Ask the Professor: Reconfigurable Computing

The computer science academic community has investigated the use of field-programmable gate arrays for quite some time. To get beyond the product hype, we interviewed associate professor Kris Gaj of George Mason University's Department of Electrical and Computer Engineering, who has long been involved in reconfigurable computing.

GCN: We've heard claims of anything from a 40- to 20,000-fold increase in performance speeds over standard commodity chips. What kind of improvement can users expect from a well-engineered program?

Gaj: Our group has developed multiple applications for a few reconfigurable computers, from SRC, SGI and Cray. We have seen speed-ups compared to a single traditional microprocessor (Pentium 4) anywhere from none to over 1,000 [times].

The speed-up really depends on a particular task, and how well this task can be divided into smaller operations that can execute in parallel. [The claim of a] 20,000-times speed-up is probably an exaggeration, unless you use a lot of FPGAs, but such machines would really cost a fortune.

GCN: Where is that performance improvement coming from?

Gaj: A microprocessor executes instructions sequentially, one by one. A single instruction does only a small part of the job, so it takes a long time to complete the entire sequence of such instructions constituting the program. Additionally, a microprocessor cannot be reconfigured, so a lot of resources may need to be allocated for functions that will never be used by a particular program.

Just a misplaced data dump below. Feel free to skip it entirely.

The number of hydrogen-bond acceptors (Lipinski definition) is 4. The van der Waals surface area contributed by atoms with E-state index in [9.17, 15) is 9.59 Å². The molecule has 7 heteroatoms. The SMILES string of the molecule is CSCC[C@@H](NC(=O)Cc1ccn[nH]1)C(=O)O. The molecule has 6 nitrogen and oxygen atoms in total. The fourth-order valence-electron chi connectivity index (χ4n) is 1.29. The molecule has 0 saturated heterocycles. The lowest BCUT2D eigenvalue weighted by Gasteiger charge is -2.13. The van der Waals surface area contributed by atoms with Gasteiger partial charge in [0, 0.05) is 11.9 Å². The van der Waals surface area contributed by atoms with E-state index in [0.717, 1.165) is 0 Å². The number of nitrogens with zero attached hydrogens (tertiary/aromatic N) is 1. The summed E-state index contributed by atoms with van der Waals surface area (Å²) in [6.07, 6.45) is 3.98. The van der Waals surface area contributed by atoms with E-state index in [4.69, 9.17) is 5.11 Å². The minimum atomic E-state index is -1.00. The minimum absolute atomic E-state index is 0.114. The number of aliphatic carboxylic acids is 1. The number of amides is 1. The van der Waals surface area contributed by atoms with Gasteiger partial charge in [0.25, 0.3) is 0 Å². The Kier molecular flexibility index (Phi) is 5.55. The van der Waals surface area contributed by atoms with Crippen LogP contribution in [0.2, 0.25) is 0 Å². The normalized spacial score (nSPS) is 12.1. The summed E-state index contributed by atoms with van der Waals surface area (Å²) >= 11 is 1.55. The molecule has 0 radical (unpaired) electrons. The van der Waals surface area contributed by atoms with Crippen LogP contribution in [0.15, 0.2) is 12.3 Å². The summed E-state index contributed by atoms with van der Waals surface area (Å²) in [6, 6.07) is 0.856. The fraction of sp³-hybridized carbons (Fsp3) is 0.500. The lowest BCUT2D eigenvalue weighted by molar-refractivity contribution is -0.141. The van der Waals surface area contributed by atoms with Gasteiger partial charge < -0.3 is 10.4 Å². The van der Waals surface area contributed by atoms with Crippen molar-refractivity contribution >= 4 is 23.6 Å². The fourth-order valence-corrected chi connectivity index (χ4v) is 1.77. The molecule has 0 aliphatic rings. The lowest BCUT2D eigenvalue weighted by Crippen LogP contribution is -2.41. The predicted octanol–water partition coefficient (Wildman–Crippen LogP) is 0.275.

An FPGA may execute multiple operations in parallel. Since it is reconfigurable, you do not need to waste any resources, such as circuit area, for implementing operations that are not used by a given program. The contents of an FPGA may also change on the fly, i.e., during the program execution, so you do not need to have all resources tied up at the beginning of computations.
GCN: Do you predict companies like Cray and SGI can bring FPGA computing to a broader audience of users?

Gaj: I would not expect an FPGA in every PC at home anytime soon. For a couple of years, the primary use of reconfigurable computers will be for scientific computations, such as weather simulations, space exploration, human genome project and simulation of nuclear reactions. These machines should be treated as an alternative for traditional supercomputers, and may eventually outperform and replace some or most of them.

For bringing FPGAs to a broader audience, the prices must drop by at least an order of magnitude, and tools must be developed that make the programming of these machines much easier than it is right now. Additionally, in many cases, traditional microprocessors would be completely sufficient for [a] majority of personal and business applications.

About the Author

Joab Jackson is the senior technology editor for Government Computer News.


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